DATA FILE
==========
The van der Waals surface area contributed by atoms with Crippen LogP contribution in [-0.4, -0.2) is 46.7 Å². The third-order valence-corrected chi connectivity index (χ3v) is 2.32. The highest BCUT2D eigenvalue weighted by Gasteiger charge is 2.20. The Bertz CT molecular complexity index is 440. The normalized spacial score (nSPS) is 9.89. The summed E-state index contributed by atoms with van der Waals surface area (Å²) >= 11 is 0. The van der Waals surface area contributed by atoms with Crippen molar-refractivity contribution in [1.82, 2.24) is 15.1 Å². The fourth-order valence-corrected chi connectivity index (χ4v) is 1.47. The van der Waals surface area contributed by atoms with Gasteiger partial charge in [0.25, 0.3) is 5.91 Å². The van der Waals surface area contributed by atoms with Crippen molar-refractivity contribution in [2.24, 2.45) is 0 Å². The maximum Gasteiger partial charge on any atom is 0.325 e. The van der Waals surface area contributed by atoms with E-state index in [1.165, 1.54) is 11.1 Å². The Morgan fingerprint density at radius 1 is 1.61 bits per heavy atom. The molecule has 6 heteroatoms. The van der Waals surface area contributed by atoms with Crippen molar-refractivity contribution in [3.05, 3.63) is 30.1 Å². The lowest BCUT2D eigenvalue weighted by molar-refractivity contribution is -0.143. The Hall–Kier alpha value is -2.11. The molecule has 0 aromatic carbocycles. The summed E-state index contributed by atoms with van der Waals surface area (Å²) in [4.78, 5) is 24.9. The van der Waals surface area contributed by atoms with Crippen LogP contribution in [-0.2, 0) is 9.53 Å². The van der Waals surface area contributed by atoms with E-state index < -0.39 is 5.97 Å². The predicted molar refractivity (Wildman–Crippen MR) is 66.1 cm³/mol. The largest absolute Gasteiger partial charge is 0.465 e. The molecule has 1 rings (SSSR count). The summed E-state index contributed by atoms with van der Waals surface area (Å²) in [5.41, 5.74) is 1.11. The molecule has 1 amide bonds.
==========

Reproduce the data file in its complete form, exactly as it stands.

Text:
The van der Waals surface area contributed by atoms with Crippen LogP contribution in [-0.4, -0.2) is 46.7 Å². The third-order valence-corrected chi connectivity index (χ3v) is 2.32. The highest BCUT2D eigenvalue weighted by Gasteiger charge is 2.20. The Bertz CT molecular complexity index is 440. The normalized spacial score (nSPS) is 9.89. The summed E-state index contributed by atoms with van der Waals surface area (Å²) >= 11 is 0. The van der Waals surface area contributed by atoms with Crippen molar-refractivity contribution in [1.82, 2.24) is 15.1 Å². The fourth-order valence-corrected chi connectivity index (χ4v) is 1.47. The van der Waals surface area contributed by atoms with Gasteiger partial charge in [0.25, 0.3) is 5.91 Å². The van der Waals surface area contributed by atoms with Crippen molar-refractivity contribution in [2.24, 2.45) is 0 Å². The maximum Gasteiger partial charge on any atom is 0.325 e. The van der Waals surface area contributed by atoms with E-state index in [1.165, 1.54) is 11.1 Å². The Morgan fingerprint density at radius 1 is 1.61 bits per heavy atom. The molecule has 6 heteroatoms. The van der Waals surface area contributed by atoms with Crippen molar-refractivity contribution in [3.05, 3.63) is 30.1 Å². The lowest BCUT2D eigenvalue weighted by molar-refractivity contribution is -0.143. The Hall–Kier alpha value is -2.11. The molecule has 0 aromatic carbocycles. The summed E-state index contributed by atoms with van der Waals surface area (Å²) in [4.78, 5) is 24.9. The van der Waals surface area contributed by atoms with Crippen LogP contribution in [-0.2, 0) is 9.53 Å². The van der Waals surface area contributed by atoms with E-state index < -0.39 is 5.97 Å². The predicted molar refractivity (Wildman–Crippen MR) is 66.1 cm³/mol. The largest absolute Gasteiger partial charge is 0.465 e. The molecule has 1 rings (SSSR count). The summed E-state index contributed by atoms with van der Waals surface area (Å²) in [5.41, 5.74) is 1.11. The molecule has 1 amide bonds.